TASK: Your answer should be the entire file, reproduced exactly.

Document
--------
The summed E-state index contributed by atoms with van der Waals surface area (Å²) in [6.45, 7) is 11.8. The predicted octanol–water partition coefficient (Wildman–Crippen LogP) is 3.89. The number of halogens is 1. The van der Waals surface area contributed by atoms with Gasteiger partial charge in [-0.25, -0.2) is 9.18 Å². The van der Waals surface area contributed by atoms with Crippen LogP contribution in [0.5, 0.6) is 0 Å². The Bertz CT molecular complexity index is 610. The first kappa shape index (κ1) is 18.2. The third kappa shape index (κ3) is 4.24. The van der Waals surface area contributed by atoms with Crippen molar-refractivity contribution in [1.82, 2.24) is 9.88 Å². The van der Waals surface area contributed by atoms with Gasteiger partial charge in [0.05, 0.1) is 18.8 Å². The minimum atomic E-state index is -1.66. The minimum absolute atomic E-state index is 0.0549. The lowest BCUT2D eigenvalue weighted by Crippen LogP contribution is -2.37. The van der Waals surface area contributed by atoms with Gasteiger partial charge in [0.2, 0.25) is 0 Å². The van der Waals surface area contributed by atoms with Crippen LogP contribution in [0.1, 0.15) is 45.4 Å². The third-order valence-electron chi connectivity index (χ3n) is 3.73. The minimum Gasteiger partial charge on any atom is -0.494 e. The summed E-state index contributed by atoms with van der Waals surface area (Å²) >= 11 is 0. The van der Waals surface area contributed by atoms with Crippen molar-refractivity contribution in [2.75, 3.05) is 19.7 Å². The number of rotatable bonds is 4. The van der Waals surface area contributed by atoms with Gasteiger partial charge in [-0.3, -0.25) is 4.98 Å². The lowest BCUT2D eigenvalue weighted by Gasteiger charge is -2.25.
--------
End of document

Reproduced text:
The summed E-state index contributed by atoms with van der Waals surface area (Å²) in [6.45, 7) is 11.8. The predicted octanol–water partition coefficient (Wildman–Crippen LogP) is 3.89. The number of halogens is 1. The van der Waals surface area contributed by atoms with Gasteiger partial charge in [-0.25, -0.2) is 9.18 Å². The van der Waals surface area contributed by atoms with Crippen LogP contribution in [0.5, 0.6) is 0 Å². The Bertz CT molecular complexity index is 610. The first kappa shape index (κ1) is 18.2. The third kappa shape index (κ3) is 4.24. The van der Waals surface area contributed by atoms with Crippen molar-refractivity contribution in [1.82, 2.24) is 9.88 Å². The van der Waals surface area contributed by atoms with Gasteiger partial charge in [0.05, 0.1) is 18.8 Å². The minimum atomic E-state index is -1.66. The minimum absolute atomic E-state index is 0.0549. The lowest BCUT2D eigenvalue weighted by Crippen LogP contribution is -2.37. The van der Waals surface area contributed by atoms with Gasteiger partial charge in [0.2, 0.25) is 0 Å². The van der Waals surface area contributed by atoms with Crippen LogP contribution in [0.1, 0.15) is 45.4 Å². The third-order valence-electron chi connectivity index (χ3n) is 3.73. The minimum Gasteiger partial charge on any atom is -0.494 e. The summed E-state index contributed by atoms with van der Waals surface area (Å²) >= 11 is 0. The van der Waals surface area contributed by atoms with Crippen molar-refractivity contribution in [2.75, 3.05) is 19.7 Å². The number of rotatable bonds is 4. The van der Waals surface area contributed by atoms with Gasteiger partial charge in [-0.3, -0.25) is 4.98 Å². The lowest BCUT2D eigenvalue weighted by Gasteiger charge is -2.25.